U.S. Politics | Page 1665 | The Popjustice Forum

U.S. Politics

Discussion in 'Off Topic' started by Veritaserum, Feb 16, 2016.



  1. Let’s keep up the momentum, girls
     
  2. I don’t want to watch it. Anyone wanna provide details under a spoiler tag?
     
  3. It's not graphic.
    It is however, appalling and unnerving. Assuming I saw the right clip, it's a POV perspective from Sandra being shouted at by Brian Encinia after he opener her door and threatens to "light [her] up" after she kept calm and rightfully questioned his aggressiveness because of failure to signal. She then gets out of the car, and he gets mad at her when he notices she's been filming. Then she walks for a second, and the clip ends.
     
  4. Thanks. Disgusting but not surprising.
     
    fancygreen likes this.
  5. Splinter:

    We all know that our president is a terrible businessman, but information about his federal income tax returns obtained by the New York Times shows that he is even worse than previously thought. Between the years of 1985 and 1994, Trump lost an astonishing $1.17 billion.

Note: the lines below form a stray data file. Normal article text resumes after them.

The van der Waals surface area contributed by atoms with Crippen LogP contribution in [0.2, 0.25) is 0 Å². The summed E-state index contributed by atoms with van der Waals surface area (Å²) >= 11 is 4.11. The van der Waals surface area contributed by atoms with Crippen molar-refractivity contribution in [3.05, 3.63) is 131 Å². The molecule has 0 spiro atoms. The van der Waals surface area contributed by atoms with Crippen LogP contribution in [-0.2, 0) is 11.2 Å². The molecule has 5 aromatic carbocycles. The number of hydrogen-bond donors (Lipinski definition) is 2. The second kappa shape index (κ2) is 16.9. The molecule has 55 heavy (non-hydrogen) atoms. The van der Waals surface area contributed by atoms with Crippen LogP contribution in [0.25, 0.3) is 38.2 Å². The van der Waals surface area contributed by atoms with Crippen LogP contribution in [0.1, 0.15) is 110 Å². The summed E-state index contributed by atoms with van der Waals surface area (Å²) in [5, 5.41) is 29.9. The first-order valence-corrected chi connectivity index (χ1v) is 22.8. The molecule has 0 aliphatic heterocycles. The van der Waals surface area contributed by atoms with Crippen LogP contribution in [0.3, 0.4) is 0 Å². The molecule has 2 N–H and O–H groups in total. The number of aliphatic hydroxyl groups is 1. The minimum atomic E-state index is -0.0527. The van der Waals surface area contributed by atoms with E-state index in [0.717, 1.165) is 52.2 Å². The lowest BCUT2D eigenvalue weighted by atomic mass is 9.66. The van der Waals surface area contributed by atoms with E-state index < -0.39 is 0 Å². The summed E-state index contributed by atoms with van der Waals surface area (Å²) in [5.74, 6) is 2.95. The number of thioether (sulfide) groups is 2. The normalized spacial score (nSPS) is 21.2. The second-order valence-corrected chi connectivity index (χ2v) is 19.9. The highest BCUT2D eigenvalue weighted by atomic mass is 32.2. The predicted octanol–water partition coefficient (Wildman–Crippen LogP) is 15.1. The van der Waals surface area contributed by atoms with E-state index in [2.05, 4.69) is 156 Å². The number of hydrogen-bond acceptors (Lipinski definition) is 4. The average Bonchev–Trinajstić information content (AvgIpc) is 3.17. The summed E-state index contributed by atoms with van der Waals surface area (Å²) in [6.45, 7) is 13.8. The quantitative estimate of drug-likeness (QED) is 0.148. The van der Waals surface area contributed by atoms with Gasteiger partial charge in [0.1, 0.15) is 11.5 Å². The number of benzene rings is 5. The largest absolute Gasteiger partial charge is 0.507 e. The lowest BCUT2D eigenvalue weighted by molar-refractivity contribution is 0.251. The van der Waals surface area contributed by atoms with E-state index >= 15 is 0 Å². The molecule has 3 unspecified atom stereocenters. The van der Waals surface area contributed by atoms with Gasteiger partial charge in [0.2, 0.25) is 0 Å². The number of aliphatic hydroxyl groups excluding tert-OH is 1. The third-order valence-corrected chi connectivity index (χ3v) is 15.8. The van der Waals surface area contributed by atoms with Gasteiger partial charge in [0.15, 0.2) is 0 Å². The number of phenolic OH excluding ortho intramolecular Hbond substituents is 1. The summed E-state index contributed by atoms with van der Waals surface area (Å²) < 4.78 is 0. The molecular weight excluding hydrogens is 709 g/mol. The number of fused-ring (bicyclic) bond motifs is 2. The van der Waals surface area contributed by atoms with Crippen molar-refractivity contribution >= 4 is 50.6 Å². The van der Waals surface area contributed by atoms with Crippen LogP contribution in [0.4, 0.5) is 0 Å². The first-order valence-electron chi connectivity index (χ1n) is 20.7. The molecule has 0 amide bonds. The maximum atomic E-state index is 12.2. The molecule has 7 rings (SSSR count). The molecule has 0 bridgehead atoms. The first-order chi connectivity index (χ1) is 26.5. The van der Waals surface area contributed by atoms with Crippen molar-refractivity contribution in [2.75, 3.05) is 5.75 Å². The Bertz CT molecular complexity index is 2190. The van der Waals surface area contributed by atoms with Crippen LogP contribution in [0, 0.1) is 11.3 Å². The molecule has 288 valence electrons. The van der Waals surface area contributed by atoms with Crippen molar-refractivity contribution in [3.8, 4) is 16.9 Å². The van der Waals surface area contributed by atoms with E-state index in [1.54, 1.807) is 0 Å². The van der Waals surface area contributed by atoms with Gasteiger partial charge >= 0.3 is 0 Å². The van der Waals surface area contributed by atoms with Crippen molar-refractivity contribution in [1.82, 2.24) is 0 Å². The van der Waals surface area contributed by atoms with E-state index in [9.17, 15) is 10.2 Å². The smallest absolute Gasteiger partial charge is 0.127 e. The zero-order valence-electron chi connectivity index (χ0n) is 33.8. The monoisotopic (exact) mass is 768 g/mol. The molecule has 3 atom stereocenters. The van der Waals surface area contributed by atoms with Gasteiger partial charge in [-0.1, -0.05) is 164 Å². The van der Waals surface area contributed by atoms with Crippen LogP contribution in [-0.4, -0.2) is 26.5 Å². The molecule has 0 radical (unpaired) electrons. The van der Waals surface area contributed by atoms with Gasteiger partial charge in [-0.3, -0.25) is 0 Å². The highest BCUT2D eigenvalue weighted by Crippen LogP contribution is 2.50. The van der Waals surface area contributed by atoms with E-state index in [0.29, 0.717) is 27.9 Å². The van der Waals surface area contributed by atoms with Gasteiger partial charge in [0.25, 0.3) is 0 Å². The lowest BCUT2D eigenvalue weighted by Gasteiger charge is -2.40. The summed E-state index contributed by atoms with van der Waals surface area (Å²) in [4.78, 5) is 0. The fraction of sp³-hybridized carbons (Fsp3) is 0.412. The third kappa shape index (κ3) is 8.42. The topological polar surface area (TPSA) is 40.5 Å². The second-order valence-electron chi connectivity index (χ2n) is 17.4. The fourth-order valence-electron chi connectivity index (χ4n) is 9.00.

In fact, year after year, Mr. Trump appears to have lost more money than nearly any other individual American taxpayer. The Times found when it compared his results with detailed information the I.R.S. compiles on an annual sampling of high-income earners. His core business losses in 1990 and 1991 — more than $250 million each year — were more than double those of the nearest taxpayers in the I.R.S. information for those years.

    President Deals!!!

    The plus side of all these losses for Trump was that he wasn’t required to pay income tax for eight out of the ten years surveyed by the Times. But that respite still didn’t make up for his massive losses.

    The Times still wasn’t able to obtain Trump’s actual returns, just information about what was in them. They then used publicly available IRS information on high earners to match what they knew about Trump’s returns and confirm the information.

    The White House’s response to the Times report has been odd, to say the least. First, a senior official issued a statement that alleged that Trump knows that the tax code is broken because he himself didn’t have to pay taxes.